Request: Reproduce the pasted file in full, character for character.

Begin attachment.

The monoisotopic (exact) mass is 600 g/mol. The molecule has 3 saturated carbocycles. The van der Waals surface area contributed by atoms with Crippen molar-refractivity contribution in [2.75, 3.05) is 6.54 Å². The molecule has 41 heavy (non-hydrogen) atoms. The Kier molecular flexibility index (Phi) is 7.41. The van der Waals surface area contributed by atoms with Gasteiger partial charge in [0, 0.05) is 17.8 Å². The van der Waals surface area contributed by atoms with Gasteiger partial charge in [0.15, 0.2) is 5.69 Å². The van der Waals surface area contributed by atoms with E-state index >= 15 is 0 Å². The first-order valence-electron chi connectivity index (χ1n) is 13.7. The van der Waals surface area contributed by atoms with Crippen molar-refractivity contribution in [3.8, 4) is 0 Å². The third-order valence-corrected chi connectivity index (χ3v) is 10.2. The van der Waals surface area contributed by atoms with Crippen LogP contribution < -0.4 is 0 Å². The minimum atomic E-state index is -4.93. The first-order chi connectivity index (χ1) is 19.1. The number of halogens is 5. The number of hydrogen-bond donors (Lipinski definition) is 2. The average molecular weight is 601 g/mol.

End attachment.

The monoisotopic (exact) mass is 600 g/mol. The molecule has 3 saturated carbocycles. The van der Waals surface area contributed by atoms with Crippen molar-refractivity contribution in [2.75, 3.05) is 6.54 Å². The molecule has 41 heavy (non-hydrogen) atoms. The Kier molecular flexibility index (Phi) is 7.41. The van der Waals surface area contributed by atoms with Gasteiger partial charge in [0, 0.05) is 17.8 Å². The van der Waals surface area contributed by atoms with Gasteiger partial charge in [0.15, 0.2) is 5.69 Å². The van der Waals surface area contributed by atoms with E-state index >= 15 is 0 Å². The first-order valence-electron chi connectivity index (χ1n) is 13.7. The van der Waals surface area contributed by atoms with Crippen molar-refractivity contribution in [3.8, 4) is 0 Å². The third-order valence-corrected chi connectivity index (χ3v) is 10.2. The van der Waals surface area contributed by atoms with Crippen LogP contribution < -0.4 is 0 Å². The minimum atomic E-state index is -4.93. The first-order chi connectivity index (χ1) is 19.1. The number of halogens is 5. The number of hydrogen-bond donors (Lipinski definition) is 2. The average molecular weight is 601 g/mol.